Q: Hello Mr. Griffin, after writing to you a few times from Guelph, I have now ended up in Paris. Unfortunately baseball is not one of the big sports here, but I guess considering what the Jays roster looks like this year, I am not missing much, although I would enjoy having shots of Jack Daniels with Kevin Millar before games to get fired up. Anyways, on to the question. I keep hearing Tony Lacava could be a great GM and has been rumoured or in the running for jobs before, the Pirates come to mind. Going through front office and personnel moves, what do you think the Jays should do heading into 2010, which youngsters could make the leap by then and finally do you see Roy Halladay in a Jays uniform come April 1 2010?
Marc Oliver, Paris
A: Tony LaCava was a strong candidate for the Pirates and the Mariners jobs and may be part of the search by the Nationals. He would become the first J.P. Ricciardi assistant in eight years to move on and become a GM elsewhere. Hmm! Matriculating under J.P. seems to be like going after a CEO job of a Fortune 500 company with a degree from the DeVry Institute.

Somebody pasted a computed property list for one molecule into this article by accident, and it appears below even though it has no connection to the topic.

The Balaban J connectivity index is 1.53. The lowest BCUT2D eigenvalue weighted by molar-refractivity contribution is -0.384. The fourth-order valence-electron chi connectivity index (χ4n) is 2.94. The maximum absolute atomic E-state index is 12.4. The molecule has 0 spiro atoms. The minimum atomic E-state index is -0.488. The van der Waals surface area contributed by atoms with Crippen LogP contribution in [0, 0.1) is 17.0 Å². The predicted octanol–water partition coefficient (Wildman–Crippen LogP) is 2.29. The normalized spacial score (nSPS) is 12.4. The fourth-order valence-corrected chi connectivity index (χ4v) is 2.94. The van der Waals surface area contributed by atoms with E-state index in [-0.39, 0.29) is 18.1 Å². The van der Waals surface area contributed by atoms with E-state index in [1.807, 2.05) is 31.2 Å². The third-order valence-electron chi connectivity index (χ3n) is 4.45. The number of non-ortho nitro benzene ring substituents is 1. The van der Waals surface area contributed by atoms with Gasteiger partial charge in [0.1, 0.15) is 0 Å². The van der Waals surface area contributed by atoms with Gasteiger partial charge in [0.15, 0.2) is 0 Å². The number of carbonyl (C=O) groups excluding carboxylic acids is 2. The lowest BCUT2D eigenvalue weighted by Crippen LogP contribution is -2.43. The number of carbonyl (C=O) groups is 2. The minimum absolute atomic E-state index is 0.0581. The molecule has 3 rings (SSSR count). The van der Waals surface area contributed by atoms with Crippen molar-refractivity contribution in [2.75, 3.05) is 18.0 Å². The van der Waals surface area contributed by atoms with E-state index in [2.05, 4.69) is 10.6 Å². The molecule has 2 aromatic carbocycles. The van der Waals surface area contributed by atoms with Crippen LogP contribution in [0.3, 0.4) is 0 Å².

As for Halladay, I really don’t see him in a Jays uniform on April 1, 2010. That’s the final year of his current contract and I think he will be given the opportunity to pick a list of teams and negotiate an extension as part of any trade. That would also allow the Jays to maximize the return that they get in any deal. Consider A.J. Burnett’s Yankee deal as the starting-off point for Doc’s next contract and the Jays can’t afford that and won’t be able to even in 2011. The 2010 rotation would then include whomever they get in a Halladay deal, plus four from among Shaun Marcum, Jesse Litsch, David Purcey, McGowan, Brett Cecil and maybe Brad Mills. Not bad to build on.